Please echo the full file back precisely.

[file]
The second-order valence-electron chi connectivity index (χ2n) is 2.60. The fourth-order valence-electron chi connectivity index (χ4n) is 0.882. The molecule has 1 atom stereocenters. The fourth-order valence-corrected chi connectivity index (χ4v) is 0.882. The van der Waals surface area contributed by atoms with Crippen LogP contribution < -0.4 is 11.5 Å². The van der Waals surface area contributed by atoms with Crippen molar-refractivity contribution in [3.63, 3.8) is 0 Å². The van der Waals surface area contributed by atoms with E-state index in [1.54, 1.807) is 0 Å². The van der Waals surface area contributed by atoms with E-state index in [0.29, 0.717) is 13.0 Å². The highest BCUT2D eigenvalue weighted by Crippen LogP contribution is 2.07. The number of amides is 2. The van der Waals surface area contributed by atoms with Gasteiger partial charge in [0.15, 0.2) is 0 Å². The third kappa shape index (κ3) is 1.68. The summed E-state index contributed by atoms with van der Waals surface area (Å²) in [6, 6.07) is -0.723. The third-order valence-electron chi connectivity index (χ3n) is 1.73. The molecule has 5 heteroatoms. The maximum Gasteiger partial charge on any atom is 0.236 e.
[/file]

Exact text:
The second-order valence-electron chi connectivity index (χ2n) is 2.60. The fourth-order valence-electron chi connectivity index (χ4n) is 0.882. The molecule has 1 atom stereocenters. The fourth-order valence-corrected chi connectivity index (χ4v) is 0.882. The van der Waals surface area contributed by atoms with Crippen LogP contribution < -0.4 is 11.5 Å². The van der Waals surface area contributed by atoms with Crippen molar-refractivity contribution in [3.63, 3.8) is 0 Å². The van der Waals surface area contributed by atoms with E-state index in [1.54, 1.807) is 0 Å². The van der Waals surface area contributed by atoms with E-state index in [0.29, 0.717) is 13.0 Å². The highest BCUT2D eigenvalue weighted by Crippen LogP contribution is 2.07. The number of amides is 2. The van der Waals surface area contributed by atoms with Gasteiger partial charge in [0.15, 0.2) is 0 Å². The third kappa shape index (κ3) is 1.68. The summed E-state index contributed by atoms with van der Waals surface area (Å²) in [6, 6.07) is -0.723. The third-order valence-electron chi connectivity index (χ3n) is 1.73. The molecule has 5 heteroatoms. The maximum Gasteiger partial charge on any atom is 0.236 e.